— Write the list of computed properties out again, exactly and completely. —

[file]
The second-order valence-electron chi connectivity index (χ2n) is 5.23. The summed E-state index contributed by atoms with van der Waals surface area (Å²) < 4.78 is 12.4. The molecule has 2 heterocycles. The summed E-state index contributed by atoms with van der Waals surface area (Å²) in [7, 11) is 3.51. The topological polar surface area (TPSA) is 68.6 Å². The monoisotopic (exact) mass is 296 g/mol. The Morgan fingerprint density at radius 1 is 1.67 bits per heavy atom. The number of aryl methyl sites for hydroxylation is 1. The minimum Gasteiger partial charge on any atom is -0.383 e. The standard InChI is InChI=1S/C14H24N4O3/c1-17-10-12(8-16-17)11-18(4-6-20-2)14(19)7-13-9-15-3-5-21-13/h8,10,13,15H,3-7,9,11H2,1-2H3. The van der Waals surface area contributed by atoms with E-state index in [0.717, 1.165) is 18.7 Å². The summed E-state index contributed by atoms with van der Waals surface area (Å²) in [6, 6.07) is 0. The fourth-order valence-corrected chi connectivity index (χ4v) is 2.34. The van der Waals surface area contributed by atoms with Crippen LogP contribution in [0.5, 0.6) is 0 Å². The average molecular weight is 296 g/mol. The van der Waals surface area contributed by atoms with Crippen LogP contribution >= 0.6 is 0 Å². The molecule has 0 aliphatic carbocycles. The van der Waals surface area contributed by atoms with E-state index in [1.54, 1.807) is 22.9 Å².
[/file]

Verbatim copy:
The second-order valence-electron chi connectivity index (χ2n) is 5.23. The summed E-state index contributed by atoms with van der Waals surface area (Å²) < 4.78 is 12.4. The molecule has 2 heterocycles. The summed E-state index contributed by atoms with van der Waals surface area (Å²) in [7, 11) is 3.51. The topological polar surface area (TPSA) is 68.6 Å². The monoisotopic (exact) mass is 296 g/mol. The Morgan fingerprint density at radius 1 is 1.67 bits per heavy atom. The number of aryl methyl sites for hydroxylation is 1. The minimum Gasteiger partial charge on any atom is -0.383 e. The standard InChI is InChI=1S/C14H24N4O3/c1-17-10-12(8-16-17)11-18(4-6-20-2)14(19)7-13-9-15-3-5-21-13/h8,10,13,15H,3-7,9,11H2,1-2H3. The van der Waals surface area contributed by atoms with E-state index in [0.717, 1.165) is 18.7 Å². The summed E-state index contributed by atoms with van der Waals surface area (Å²) in [6, 6.07) is 0. The fourth-order valence-corrected chi connectivity index (χ4v) is 2.34. The van der Waals surface area contributed by atoms with Crippen LogP contribution in [0.5, 0.6) is 0 Å². The average molecular weight is 296 g/mol. The van der Waals surface area contributed by atoms with Crippen LogP contribution >= 0.6 is 0 Å². The molecule has 0 aliphatic carbocycles. The van der Waals surface area contributed by atoms with E-state index in [1.54, 1.807) is 22.9 Å².